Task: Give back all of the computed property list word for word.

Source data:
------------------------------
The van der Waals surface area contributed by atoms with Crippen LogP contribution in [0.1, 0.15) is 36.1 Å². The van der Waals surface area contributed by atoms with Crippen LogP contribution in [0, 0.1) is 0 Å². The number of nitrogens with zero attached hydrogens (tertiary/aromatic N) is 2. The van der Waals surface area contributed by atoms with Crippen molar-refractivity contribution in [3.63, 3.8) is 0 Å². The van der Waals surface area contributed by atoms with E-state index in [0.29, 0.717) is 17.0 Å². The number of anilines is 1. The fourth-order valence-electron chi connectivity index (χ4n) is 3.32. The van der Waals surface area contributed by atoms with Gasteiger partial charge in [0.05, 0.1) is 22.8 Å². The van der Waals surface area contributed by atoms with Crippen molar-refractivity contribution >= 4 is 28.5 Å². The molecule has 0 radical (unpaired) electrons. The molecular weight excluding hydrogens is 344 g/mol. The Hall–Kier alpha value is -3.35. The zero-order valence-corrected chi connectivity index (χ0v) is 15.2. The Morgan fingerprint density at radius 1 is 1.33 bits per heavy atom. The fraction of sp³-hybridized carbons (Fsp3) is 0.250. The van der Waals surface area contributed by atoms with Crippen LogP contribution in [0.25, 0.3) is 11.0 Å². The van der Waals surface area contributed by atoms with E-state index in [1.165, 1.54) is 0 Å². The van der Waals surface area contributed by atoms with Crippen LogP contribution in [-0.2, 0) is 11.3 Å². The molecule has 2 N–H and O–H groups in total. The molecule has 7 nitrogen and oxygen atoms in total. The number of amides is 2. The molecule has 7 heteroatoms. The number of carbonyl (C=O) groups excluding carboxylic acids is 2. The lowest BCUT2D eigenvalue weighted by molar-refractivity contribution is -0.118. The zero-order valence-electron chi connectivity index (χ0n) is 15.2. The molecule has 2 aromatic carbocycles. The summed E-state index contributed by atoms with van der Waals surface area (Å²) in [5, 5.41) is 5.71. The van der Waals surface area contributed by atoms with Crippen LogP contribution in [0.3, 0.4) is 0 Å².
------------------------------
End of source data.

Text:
The van der Waals surface area contributed by atoms with Crippen LogP contribution in [0.1, 0.15) is 36.1 Å². The van der Waals surface area contributed by atoms with Crippen LogP contribution in [0, 0.1) is 0 Å². The number of nitrogens with zero attached hydrogens (tertiary/aromatic N) is 2. The van der Waals surface area contributed by atoms with Crippen molar-refractivity contribution in [3.63, 3.8) is 0 Å². The van der Waals surface area contributed by atoms with E-state index in [0.29, 0.717) is 17.0 Å². The number of anilines is 1. The fourth-order valence-electron chi connectivity index (χ4n) is 3.32. The van der Waals surface area contributed by atoms with Gasteiger partial charge in [0.05, 0.1) is 22.8 Å². The van der Waals surface area contributed by atoms with Crippen molar-refractivity contribution >= 4 is 28.5 Å². The molecule has 0 radical (unpaired) electrons. The molecular weight excluding hydrogens is 344 g/mol. The Hall–Kier alpha value is -3.35. The zero-order valence-corrected chi connectivity index (χ0v) is 15.2. The Morgan fingerprint density at radius 1 is 1.33 bits per heavy atom. The fraction of sp³-hybridized carbons (Fsp3) is 0.250. The van der Waals surface area contributed by atoms with Crippen LogP contribution in [0.25, 0.3) is 11.0 Å². The van der Waals surface area contributed by atoms with E-state index in [1.165, 1.54) is 0 Å². The van der Waals surface area contributed by atoms with Crippen LogP contribution in [-0.2, 0) is 11.3 Å². The molecule has 2 N–H and O–H groups in total. The molecule has 7 nitrogen and oxygen atoms in total. The number of amides is 2. The molecule has 7 heteroatoms. The number of carbonyl (C=O) groups excluding carboxylic acids is 2. The lowest BCUT2D eigenvalue weighted by molar-refractivity contribution is -0.118. The zero-order valence-electron chi connectivity index (χ0n) is 15.2. The molecule has 2 aromatic carbocycles. The summed E-state index contributed by atoms with van der Waals surface area (Å²) in [5, 5.41) is 5.71. The van der Waals surface area contributed by atoms with Crippen LogP contribution in [0.3, 0.4) is 0 Å².